A progressive treatment for a chronic progressive disease: The war against complex regional pain syndrome

 

Keizer, B., Sposato, L., & Yancosek, K. A progressive treatment for a chronic progressive disease: The war against complex regional pain syndrome. The Pain Practitioner. 2016; 6(1):26-31.

Funding Source, Location of Study or Author’s Affiliation
The Rehabilitation and Performance Psychology group at the Center for the Intrepid, Fort Sam Houston, Texas.

Device
Alpha-Stim®

Key Variables
Pain

Objective
This is a case study on the use of Alpha-Stim CES and InterX Therapy Device for the treatment of Complex Regional Pain Syndrome (CRPS).

Design
This case study followed one patient with debilitating CRPS. The study discusses his treatment course and the results he was able to achieve.

Primary Outcome Measure
The primary effectiveness endpoint was the change from baseline pain levels and functionality.

Secondary Outcome Measure
None reported.

Key Inclusion Criteria
This patient was seen at The Fort Sam Houston Center for the Intrepid clinic in San Antonio, Texas.

Key Exclusion Criteria
None reported.

Protocol Summary
This patient was treated with Alpha-Stim CES for 20 to 60 minutes. Afterward he was treated with InterX Therapy Device. The patient did three treatments in the clinic before being sent home with his own devices. He used these at home and was followed up with at three months.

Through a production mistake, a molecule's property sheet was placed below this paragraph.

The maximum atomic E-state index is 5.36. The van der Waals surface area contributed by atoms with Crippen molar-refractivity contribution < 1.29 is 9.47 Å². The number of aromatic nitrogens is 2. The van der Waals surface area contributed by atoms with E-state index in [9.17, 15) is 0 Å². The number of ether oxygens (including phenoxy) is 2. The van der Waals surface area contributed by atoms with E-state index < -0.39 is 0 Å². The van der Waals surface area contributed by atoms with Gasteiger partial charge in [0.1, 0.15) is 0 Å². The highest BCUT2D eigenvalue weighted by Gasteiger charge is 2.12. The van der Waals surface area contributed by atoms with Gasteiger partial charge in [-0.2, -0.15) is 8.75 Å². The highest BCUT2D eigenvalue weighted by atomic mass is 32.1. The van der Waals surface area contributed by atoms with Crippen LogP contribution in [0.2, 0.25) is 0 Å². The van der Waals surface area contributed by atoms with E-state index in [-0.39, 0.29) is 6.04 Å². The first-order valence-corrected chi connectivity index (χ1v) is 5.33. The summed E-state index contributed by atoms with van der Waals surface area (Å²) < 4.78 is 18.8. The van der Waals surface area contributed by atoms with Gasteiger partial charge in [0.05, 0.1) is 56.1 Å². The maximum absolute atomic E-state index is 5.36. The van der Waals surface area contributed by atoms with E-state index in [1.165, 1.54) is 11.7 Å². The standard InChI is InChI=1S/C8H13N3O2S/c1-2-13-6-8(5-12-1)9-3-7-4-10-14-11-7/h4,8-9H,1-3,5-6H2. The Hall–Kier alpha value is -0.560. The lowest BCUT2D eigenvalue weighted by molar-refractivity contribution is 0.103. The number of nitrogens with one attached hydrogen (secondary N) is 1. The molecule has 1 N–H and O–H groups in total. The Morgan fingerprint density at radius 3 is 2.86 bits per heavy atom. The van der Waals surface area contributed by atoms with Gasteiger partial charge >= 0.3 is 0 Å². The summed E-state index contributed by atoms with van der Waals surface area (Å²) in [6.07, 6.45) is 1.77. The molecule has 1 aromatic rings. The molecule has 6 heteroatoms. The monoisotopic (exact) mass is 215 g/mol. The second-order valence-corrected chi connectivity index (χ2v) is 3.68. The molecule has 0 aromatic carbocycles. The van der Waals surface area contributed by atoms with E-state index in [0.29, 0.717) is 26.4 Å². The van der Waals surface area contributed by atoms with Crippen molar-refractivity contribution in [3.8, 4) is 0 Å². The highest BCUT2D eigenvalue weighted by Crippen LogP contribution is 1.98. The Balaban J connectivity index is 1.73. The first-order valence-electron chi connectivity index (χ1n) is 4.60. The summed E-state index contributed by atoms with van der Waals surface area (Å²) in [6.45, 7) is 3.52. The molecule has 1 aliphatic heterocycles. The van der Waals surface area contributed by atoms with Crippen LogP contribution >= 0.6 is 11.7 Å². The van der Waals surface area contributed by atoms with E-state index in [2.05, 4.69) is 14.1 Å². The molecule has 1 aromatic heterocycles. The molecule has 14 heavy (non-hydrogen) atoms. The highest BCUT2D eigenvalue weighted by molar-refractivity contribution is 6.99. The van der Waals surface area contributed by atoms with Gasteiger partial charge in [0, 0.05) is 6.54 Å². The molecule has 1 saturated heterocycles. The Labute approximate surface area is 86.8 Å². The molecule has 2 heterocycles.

Device Application Protocol
The patient was treated with 20–60 minutes of Alpha-Stim CES and InterX Therapy for 15–30 minutes.

Statistical Analysis Plan
The data was self-reported by the patient involved.

Results

Subjects
This is a single case study which involved a 52-year-old veteran. The study discussed the patients pain level as well as his functionality.

Data Analysis
This case study was beneficial in creating a blueprint for a potentially effective means of treating CRPS. The researchers noted that CRPS ranks at the top of the McGill Pain Index and it remains one of most treatment resistant causes of pain. More research with larger patient numbers and blinding methods needs to be carried out to better understand the efficacy of using CES to treat CRPS.

Conclusion
The researchers concluded this to be a success story and intend on treating more CRPS patients with the same protocol. After the subject followed the protocol at home for three months, he was no longer a candidate for ketamine infusion or surgery and had returned to work full time.

Limitations
Single case study and limitations associated with small sample size.

Study Quality: FAIR